Fine (who hosts the Chronicle of Philanthropy’s podcast on social good) and Kanter offer many of the same words of advice to nonprofits that I’ve done as a partner at Socialbrite, beginning with the importance of starting with objectives, creating strategies and tactics to get you there and worrying about the tools and gadgets last. (By the way, did you know that the nonprofit sector employs about 12.9 million people, or 9.7 percent of the U.S. economy?)

Even if you don’t work in a nonprofit, there’s lots to absorb in this book. For instance, the authors lay out the different kinds of crowdsourcing — collective intelligence of crowd wisdom; crowd creation; crowd voting and crowd funding — and explain how each can be used to good effect. (One nit: It’s not the “1-10-100 rule,” as the authors describe it on page 123; it’s the 90-9-1 rule (explained here and here) that applies to a typical group of 100 people.)

You’ll find plenty of real-world examples of where nonprofits used social media to good advantage. The Hudson Institute’s Center for Global Prosperity, nudged forward by a young research associate, began a listening effort, set up a Twitter account and began a genuine conversation with supporters. Over a six-month period, “They were listening and talking to people on many channels, including using an RSS reader to scan the Web for relevant blog posts, and finding and interviewing young people on Facebook as part of the Index data collection. They developed case studies for the annual report that involved more youngt people, and they discovered new avenues for sharing results with people they weren’t reaching before.”

Again and again we see examples of how nonprofits that take down the fortress (or “bust the silos,” in Saperstein and Hastings’ felicitous phrase) and embrace this brave new world help to move the needle for their organizations’ missions. “The Networked Nonprofit” is the perfect guide to navigate this fast-changing landscape.


‘Facebook Effect’: Where is Zuckerberg taking us?

David Kirkpatrick’s The Facebook Effect is two books in one: a surprisingly riveting narrative tale of the early days of “the facebook” from its launch at Harvard, viral growth at campuses across the nation and move to Silicon Valley (coming to a movie screen to you on Oct. 1: The Social Network); and a sobering assessment of how Facebook is changing our culture, from attitudes about privacy to the long-term effects of transparency and over-sharing. The book was my favorite summer read and deserved a better fate than the review it received in the New York Times.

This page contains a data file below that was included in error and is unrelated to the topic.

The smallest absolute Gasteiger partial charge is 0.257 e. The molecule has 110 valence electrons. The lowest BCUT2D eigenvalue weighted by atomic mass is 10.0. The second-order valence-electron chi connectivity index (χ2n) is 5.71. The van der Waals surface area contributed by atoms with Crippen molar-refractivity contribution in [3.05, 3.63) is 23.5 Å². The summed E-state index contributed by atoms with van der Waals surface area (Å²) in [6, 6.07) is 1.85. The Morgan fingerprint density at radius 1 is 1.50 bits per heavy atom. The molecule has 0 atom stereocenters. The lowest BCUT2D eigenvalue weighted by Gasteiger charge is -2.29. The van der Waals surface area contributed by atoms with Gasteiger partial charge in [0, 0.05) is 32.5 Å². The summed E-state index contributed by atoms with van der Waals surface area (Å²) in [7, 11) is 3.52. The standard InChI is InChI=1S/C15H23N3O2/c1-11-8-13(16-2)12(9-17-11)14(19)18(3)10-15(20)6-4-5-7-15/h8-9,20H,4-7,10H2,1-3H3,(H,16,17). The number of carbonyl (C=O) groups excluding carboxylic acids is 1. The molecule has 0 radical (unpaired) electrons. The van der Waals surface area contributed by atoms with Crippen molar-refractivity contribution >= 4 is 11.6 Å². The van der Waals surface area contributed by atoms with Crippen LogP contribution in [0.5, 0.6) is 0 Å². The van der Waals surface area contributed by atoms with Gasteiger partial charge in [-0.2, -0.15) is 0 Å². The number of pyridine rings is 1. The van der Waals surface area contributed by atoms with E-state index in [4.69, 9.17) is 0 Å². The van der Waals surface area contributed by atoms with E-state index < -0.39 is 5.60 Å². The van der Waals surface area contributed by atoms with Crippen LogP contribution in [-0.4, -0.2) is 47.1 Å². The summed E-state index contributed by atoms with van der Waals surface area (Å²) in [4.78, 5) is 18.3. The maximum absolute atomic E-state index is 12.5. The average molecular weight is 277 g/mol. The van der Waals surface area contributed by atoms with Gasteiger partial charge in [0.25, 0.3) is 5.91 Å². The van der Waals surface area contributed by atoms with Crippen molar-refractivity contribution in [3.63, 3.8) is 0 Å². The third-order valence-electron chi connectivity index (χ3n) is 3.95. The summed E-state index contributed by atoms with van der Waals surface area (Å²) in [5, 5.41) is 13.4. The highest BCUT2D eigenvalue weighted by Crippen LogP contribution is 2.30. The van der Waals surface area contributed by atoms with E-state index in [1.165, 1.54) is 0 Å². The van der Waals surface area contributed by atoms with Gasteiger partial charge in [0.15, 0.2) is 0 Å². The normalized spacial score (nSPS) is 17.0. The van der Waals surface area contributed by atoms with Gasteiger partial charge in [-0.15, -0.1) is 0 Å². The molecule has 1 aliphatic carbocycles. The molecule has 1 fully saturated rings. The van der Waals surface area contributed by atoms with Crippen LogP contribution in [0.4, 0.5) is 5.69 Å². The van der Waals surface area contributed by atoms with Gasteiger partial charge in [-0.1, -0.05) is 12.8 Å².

Kirkpatrick spends considerable time painting a portrait of the somewhat impish college student Mark Zuckerberg, his maturation into a world-class, farsighted and shrewd CEO, his fascinating dance with the Washington Post as Facebook’s principal investor before turning to a more traditional investment firm, and the utter mayhem of growing a company from zero to a user base of a half billion in six short years.

Kirkpatrick correctly identifies the inflection points — and Silicon Valley penchant for iterating and turning on a dime — that led to Facebook’s astonishing success, particularly Zuckerberg’s decision to open up Facebook to outside developers and his focus on long-term ubiquity rather than short-term profits. I loved the little vignettes about the unforeseen consequences of the Facebook team’s actions. For instance, after Facebook’s code jockeys threw the switch and opened the platform to outside apps, the founders of iLike “drove around Silicon Valley borrowing servers from various tech companies so they could handle the load.” Within two days, 400,000 people had downloaded the iLike application.